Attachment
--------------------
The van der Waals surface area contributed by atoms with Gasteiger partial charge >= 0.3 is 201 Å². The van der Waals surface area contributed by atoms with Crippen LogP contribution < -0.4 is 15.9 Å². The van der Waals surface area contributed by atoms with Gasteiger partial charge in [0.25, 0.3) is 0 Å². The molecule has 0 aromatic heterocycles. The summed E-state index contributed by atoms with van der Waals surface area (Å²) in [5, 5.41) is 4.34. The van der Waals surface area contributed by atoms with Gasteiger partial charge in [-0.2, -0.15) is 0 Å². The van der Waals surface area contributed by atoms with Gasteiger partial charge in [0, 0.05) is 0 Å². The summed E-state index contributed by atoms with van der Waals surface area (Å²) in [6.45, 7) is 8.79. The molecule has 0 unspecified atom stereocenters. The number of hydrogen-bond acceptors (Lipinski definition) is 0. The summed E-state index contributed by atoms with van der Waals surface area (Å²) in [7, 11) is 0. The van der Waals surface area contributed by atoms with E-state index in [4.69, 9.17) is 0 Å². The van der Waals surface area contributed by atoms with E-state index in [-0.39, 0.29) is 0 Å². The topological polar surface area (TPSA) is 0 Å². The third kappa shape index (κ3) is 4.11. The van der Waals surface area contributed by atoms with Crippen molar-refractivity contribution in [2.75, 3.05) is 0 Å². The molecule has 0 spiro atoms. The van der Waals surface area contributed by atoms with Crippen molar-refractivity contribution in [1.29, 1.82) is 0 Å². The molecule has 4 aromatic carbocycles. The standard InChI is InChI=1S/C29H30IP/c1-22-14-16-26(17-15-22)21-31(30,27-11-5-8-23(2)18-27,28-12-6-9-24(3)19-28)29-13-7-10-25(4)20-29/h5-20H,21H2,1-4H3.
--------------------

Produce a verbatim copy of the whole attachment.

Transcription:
The van der Waals surface area contributed by atoms with Gasteiger partial charge >= 0.3 is 201 Å². The van der Waals surface area contributed by atoms with Crippen LogP contribution < -0.4 is 15.9 Å². The van der Waals surface area contributed by atoms with Gasteiger partial charge in [0.25, 0.3) is 0 Å². The molecule has 0 aromatic heterocycles. The summed E-state index contributed by atoms with van der Waals surface area (Å²) in [5, 5.41) is 4.34. The van der Waals surface area contributed by atoms with Gasteiger partial charge in [-0.2, -0.15) is 0 Å². The van der Waals surface area contributed by atoms with Gasteiger partial charge in [0, 0.05) is 0 Å². The summed E-state index contributed by atoms with van der Waals surface area (Å²) in [6.45, 7) is 8.79. The molecule has 0 unspecified atom stereocenters. The number of hydrogen-bond acceptors (Lipinski definition) is 0. The summed E-state index contributed by atoms with van der Waals surface area (Å²) in [7, 11) is 0. The van der Waals surface area contributed by atoms with E-state index in [4.69, 9.17) is 0 Å². The van der Waals surface area contributed by atoms with E-state index in [-0.39, 0.29) is 0 Å². The topological polar surface area (TPSA) is 0 Å². The third kappa shape index (κ3) is 4.11. The van der Waals surface area contributed by atoms with Crippen molar-refractivity contribution in [2.75, 3.05) is 0 Å². The molecule has 0 spiro atoms. The van der Waals surface area contributed by atoms with Crippen molar-refractivity contribution in [1.29, 1.82) is 0 Å². The molecule has 4 aromatic carbocycles. The standard InChI is InChI=1S/C29H30IP/c1-22-14-16-26(17-15-22)21-31(30,27-11-5-8-23(2)18-27,28-12-6-9-24(3)19-28)29-13-7-10-25(4)20-29/h5-20H,21H2,1-4H3.